There is a story behind each letter of the alphabet. Why is the X the Unknown or shorthand for a Kiss? Which letter came last, historically, in the alphabet? (J) How did a few squggles, invented a thousand years ago to denote sounds of a now vanished Semetic language, survive to become our letters today? While China and Japan rely mainly on scripts of ideograms, three-quarters of humanity uses some kind of alphabet. Chinese writing requires 2000 basic symbols (but there's no language barrier), where an alphabet needs typically less than 30. From A-Z, David Sacks provides answers to the most fascinating questions about the way we talk, write and think in a book which will also be illustrated graphically throughout - not just with variations of individual letters but with maps, charts and general narrative images.
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Little Letters, Big Idea
Ask people to name the most consequential inventions of world history, and you’ll hear a list probably including the wheel, the telephone, the atomic bomb, the first computing machine. (Comedian Mel Brooks, in his 1960s audio skit "The Two- Thousand-Year-Old Man," claimed the greatest invention was Saran Wrap.) What might be missing from the answers, overlooked, is the family of little shapes that your eyes are scanning right now: the letters of the alphabet. For the alphabet was an invention, a spectacularly successful one. Judged on longevity and extent of modern daily use, it compares with the wheel.
The alphabet was invented in Egypt around 2000 B.C. as a writing method to show sounds of words. Without doubt, its earliest readers read aloud, their lips forming the words displayed. (Reading aloud continued to be standard practice throughout ancient and medieval times.) The alphabet was not the earliest writing: Egypt, Mesopotamia, and probably China already had nonalphabetic systems. But the alphabet was the most efficient writing system ever found, before or since. Like the wheel, it transformed the ancient world, and, like the wheel, it is still with us and has never been superseded.
Today about 4.8 billion people, over three-quarters of humanity, live in countries that use an alphabet or a writing system modified from an alphabet. About 26 major alphabetic scripts are in place worldwide. The International Three are the Roman, Arabic, and Cyrillic alphabets, each serving multiple nations and languages.
Our own familiar alphabet is the Roman, bequeathed to Western Europe by the Roman Empire and today the most popular script on Earth—weighing in at about 100 languages, 120 countries, and nearly 2 billion users worldwide. The Roman alphabet owes its statistical dominance partly to its use by Spanish (330 million native speakers worldwide), by Portuguese (160 million native speakers), and by the languages of Central and Southern Africa (270 million speakers) as well as by English (350 million native speakers). There are variations of the Roman alphabet: For example, English employs 26 letters; Finnish, 21; Croatian, 30. But at the core are the 23 letters of ancient Rome. (The Romans lacked J, V, and W.)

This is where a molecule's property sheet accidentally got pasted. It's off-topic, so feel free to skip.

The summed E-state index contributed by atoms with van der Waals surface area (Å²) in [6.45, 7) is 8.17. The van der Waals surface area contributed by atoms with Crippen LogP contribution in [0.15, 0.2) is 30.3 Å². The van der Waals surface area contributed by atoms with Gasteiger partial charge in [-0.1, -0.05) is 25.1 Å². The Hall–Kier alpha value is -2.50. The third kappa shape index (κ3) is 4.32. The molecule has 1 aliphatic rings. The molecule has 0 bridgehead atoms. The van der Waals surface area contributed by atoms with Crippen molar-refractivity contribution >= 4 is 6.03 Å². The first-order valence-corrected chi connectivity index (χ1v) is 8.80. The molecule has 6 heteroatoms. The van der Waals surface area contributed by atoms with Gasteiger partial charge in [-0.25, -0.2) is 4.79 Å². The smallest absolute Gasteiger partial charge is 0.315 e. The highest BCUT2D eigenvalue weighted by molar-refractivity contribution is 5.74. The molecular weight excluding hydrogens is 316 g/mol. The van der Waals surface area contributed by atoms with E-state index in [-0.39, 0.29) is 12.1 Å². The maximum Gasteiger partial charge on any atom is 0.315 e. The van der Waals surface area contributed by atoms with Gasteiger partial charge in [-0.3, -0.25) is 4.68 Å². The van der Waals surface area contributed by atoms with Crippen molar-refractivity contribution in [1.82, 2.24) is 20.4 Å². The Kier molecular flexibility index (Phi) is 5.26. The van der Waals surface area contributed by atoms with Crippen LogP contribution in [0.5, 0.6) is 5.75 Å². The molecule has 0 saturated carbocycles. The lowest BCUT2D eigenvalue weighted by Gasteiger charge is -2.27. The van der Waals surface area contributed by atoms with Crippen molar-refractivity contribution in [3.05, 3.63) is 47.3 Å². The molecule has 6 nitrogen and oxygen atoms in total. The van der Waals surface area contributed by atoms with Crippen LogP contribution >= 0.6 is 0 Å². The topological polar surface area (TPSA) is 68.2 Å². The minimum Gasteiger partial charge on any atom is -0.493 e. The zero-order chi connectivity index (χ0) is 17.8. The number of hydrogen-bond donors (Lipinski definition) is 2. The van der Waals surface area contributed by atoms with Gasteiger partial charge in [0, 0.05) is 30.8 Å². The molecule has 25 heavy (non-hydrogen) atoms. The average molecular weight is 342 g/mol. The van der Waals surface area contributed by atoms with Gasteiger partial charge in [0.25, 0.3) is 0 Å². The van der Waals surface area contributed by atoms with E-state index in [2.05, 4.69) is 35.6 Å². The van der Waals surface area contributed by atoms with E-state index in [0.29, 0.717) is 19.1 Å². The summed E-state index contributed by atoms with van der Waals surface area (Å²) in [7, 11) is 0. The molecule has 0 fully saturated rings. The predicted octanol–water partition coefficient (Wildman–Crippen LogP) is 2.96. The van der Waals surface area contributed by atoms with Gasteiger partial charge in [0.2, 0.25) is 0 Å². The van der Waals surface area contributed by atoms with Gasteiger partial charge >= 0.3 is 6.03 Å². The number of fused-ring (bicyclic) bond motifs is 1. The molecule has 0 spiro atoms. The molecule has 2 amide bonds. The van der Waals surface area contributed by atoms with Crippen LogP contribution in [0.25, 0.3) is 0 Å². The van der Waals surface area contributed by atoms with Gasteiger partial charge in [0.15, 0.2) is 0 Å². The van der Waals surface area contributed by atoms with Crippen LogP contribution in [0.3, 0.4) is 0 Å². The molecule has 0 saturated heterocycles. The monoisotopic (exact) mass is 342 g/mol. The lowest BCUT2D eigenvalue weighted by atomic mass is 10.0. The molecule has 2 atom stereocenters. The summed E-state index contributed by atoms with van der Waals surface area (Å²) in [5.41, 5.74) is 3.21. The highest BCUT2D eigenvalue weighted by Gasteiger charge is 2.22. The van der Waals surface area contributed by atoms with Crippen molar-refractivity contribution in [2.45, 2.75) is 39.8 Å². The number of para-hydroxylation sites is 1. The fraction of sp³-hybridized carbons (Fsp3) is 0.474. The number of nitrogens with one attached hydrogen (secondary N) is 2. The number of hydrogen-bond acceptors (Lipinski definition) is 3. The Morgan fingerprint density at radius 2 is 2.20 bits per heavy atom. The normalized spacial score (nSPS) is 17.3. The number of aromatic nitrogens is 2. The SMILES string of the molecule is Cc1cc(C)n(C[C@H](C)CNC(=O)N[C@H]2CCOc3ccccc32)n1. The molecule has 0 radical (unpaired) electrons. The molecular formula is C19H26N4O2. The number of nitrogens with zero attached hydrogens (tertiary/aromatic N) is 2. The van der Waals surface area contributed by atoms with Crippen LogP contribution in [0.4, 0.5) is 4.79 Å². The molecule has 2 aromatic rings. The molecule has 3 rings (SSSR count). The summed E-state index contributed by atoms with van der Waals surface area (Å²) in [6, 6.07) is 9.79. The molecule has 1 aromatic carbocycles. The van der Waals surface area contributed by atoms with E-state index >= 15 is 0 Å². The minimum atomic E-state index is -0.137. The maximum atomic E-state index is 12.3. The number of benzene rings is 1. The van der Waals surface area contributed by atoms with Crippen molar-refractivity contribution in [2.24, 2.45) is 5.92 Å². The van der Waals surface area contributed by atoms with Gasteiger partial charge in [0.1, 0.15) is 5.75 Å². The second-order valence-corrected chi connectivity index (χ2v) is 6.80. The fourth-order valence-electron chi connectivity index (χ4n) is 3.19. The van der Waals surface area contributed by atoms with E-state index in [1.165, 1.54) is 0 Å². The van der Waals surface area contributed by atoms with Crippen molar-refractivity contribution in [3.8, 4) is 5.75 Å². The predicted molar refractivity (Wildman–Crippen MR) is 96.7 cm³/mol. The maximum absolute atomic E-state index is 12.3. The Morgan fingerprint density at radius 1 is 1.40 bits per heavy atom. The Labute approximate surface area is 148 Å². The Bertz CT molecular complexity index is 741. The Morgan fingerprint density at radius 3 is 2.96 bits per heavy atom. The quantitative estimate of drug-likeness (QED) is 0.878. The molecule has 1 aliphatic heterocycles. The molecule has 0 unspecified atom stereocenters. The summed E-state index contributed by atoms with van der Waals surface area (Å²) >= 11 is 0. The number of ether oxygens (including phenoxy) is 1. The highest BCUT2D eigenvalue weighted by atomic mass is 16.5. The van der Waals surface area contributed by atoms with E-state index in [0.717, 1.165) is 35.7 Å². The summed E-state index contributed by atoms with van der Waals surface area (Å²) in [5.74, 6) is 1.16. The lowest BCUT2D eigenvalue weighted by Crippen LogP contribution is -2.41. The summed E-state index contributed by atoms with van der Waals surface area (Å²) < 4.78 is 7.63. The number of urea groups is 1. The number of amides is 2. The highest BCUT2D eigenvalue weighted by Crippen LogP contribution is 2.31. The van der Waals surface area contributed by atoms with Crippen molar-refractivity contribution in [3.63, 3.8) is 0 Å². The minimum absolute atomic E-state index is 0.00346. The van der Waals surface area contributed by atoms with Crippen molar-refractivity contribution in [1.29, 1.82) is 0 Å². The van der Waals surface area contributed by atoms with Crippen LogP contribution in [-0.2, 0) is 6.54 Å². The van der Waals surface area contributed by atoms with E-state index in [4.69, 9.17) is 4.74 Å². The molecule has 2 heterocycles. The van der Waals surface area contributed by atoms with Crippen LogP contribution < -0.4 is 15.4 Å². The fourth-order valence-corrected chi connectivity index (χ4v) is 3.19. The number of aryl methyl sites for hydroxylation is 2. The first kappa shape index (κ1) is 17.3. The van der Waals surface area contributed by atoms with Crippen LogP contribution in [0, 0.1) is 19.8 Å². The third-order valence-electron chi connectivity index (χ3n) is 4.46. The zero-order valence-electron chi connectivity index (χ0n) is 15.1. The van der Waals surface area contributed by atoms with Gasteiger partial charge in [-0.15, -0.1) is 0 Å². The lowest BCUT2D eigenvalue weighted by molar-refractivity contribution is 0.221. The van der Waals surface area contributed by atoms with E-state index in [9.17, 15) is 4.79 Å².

Amazingly, with the sole exception of Korea’s Hangul script (invented in isolation in the mid-1400s A.D.), all of today’s alphabetic scripts have a common origin. All can be traced back through history to one source: the first Near Eastern alphabet of 2000 B.C. The family ties are direct and actual. Our Roman alphabet is a third cousin to the Arabic alphabet, a second cousin to the Cyrillic alphabet, and a grandchild of the Greek alphabet. True, different alphabets don’t usually look alike (although nearly half of our capital letters strongly resemble their Greek "grandparents"). But alphabets reveal their kinship in general principles and in their sequences of letter sounds. References to "the alphabet," in this chapter particularly, are meant to include any working alphabet, present or past, such as the Phoenician and Aramaic as well as our own.
The remaining one-quarter of Earth’s population, 1.4 billion people, use nonalphabetic writing. Basically this means China, including Taiwan, and Japan. The Japanese system comes from an adaptation of the Chinese that dates back to the 600s A.D.
What’s the big difference? Why doesn’t Chinese writing qualify as an alphabet? In Chinese script, each symbol denotes a whole word of the Mandarin Chinese language. We call such symbols "logograms" (from two Greek roots meaning "word letter"). A Chinese symbol is primarily not phonetic; it does not operate by conveying sound. Rather, it conveys the idea behind the word. A few symbols actually show their subject as a stylized picture, like the third one in the chart. That sort of symbol qualifies both as a logogram and as a pictograph (meaning "picture writing").
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Book Description Hutchinson, 2003. Hardcover. Book Condition: New. Bookseller Inventory # DADAX0091795060